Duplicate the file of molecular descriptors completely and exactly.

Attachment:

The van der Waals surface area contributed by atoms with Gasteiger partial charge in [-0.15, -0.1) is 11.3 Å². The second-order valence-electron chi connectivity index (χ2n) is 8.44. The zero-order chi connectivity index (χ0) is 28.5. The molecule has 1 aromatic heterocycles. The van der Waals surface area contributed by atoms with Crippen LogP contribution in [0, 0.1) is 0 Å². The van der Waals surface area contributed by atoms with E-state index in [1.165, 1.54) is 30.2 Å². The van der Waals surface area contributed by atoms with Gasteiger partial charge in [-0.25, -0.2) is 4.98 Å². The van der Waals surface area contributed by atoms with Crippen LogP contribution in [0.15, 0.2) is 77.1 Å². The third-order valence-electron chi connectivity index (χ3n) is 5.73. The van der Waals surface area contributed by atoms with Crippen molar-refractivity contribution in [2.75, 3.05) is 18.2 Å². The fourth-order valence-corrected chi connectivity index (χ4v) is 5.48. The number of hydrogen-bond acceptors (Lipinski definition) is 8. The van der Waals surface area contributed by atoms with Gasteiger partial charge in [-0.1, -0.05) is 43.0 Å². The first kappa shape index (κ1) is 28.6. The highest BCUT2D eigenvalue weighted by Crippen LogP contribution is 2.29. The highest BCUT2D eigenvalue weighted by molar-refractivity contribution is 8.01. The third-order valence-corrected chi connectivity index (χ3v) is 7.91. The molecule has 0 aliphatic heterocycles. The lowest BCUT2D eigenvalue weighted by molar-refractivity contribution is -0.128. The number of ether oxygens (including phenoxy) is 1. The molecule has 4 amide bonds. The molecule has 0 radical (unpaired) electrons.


The van der Waals surface area contributed by atoms with Gasteiger partial charge in [-0.15, -0.1) is 11.3 Å². The second-order valence-electron chi connectivity index (χ2n) is 8.44. The zero-order chi connectivity index (χ0) is 28.5. The molecule has 1 aromatic heterocycles. The van der Waals surface area contributed by atoms with Crippen LogP contribution in [0, 0.1) is 0 Å². The van der Waals surface area contributed by atoms with E-state index in [1.165, 1.54) is 30.2 Å². The van der Waals surface area contributed by atoms with Gasteiger partial charge in [-0.25, -0.2) is 4.98 Å². The van der Waals surface area contributed by atoms with Crippen LogP contribution in [0.15, 0.2) is 77.1 Å². The third-order valence-electron chi connectivity index (χ3n) is 5.73. The van der Waals surface area contributed by atoms with Crippen molar-refractivity contribution in [2.75, 3.05) is 18.2 Å². The fourth-order valence-corrected chi connectivity index (χ4v) is 5.48. The number of hydrogen-bond acceptors (Lipinski definition) is 8. The van der Waals surface area contributed by atoms with Gasteiger partial charge in [-0.1, -0.05) is 43.0 Å². The first kappa shape index (κ1) is 28.6. The highest BCUT2D eigenvalue weighted by Crippen LogP contribution is 2.29. The highest BCUT2D eigenvalue weighted by molar-refractivity contribution is 8.01. The third-order valence-corrected chi connectivity index (χ3v) is 7.91. The molecule has 0 aliphatic heterocycles. The lowest BCUT2D eigenvalue weighted by molar-refractivity contribution is -0.128. The number of ether oxygens (including phenoxy) is 1. The molecule has 4 amide bonds. The molecule has 0 radical (unpaired) electrons.